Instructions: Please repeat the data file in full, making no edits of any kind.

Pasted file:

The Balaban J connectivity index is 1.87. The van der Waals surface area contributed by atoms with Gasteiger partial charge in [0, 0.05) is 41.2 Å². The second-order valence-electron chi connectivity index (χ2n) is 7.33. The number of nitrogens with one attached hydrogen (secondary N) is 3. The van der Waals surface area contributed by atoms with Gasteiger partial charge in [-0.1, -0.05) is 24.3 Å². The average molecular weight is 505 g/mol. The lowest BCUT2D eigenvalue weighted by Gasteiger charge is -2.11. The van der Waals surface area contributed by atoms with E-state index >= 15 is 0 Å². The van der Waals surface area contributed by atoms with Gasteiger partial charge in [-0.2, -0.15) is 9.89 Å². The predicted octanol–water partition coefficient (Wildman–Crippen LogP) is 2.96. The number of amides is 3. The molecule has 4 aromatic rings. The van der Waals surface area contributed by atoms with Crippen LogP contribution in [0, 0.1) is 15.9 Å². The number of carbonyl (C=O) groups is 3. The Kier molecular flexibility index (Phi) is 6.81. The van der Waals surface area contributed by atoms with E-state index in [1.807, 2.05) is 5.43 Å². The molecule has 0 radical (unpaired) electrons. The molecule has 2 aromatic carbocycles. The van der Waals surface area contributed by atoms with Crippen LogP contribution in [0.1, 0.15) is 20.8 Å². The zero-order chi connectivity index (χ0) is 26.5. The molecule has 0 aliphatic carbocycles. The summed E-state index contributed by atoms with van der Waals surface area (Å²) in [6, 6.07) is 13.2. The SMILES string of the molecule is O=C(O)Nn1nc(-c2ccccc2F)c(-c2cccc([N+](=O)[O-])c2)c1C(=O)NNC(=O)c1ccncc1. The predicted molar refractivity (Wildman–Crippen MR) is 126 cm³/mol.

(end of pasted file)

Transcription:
The Balaban J connectivity index is 1.87. The van der Waals surface area contributed by atoms with Gasteiger partial charge in [0, 0.05) is 41.2 Å². The second-order valence-electron chi connectivity index (χ2n) is 7.33. The number of nitrogens with one attached hydrogen (secondary N) is 3. The van der Waals surface area contributed by atoms with Gasteiger partial charge in [-0.1, -0.05) is 24.3 Å². The average molecular weight is 505 g/mol. The lowest BCUT2D eigenvalue weighted by Gasteiger charge is -2.11. The van der Waals surface area contributed by atoms with E-state index >= 15 is 0 Å². The van der Waals surface area contributed by atoms with Gasteiger partial charge in [-0.2, -0.15) is 9.89 Å². The predicted octanol–water partition coefficient (Wildman–Crippen LogP) is 2.96. The number of amides is 3. The molecule has 4 aromatic rings. The van der Waals surface area contributed by atoms with Crippen LogP contribution in [0, 0.1) is 15.9 Å². The number of carbonyl (C=O) groups is 3. The Kier molecular flexibility index (Phi) is 6.81. The van der Waals surface area contributed by atoms with E-state index in [1.807, 2.05) is 5.43 Å². The molecule has 0 radical (unpaired) electrons. The molecule has 2 aromatic carbocycles. The van der Waals surface area contributed by atoms with Crippen LogP contribution in [0.1, 0.15) is 20.8 Å². The zero-order chi connectivity index (χ0) is 26.5. The molecule has 0 aliphatic carbocycles. The summed E-state index contributed by atoms with van der Waals surface area (Å²) in [6, 6.07) is 13.2. The SMILES string of the molecule is O=C(O)Nn1nc(-c2ccccc2F)c(-c2cccc([N+](=O)[O-])c2)c1C(=O)NNC(=O)c1ccncc1. The predicted molar refractivity (Wildman–Crippen MR) is 126 cm³/mol.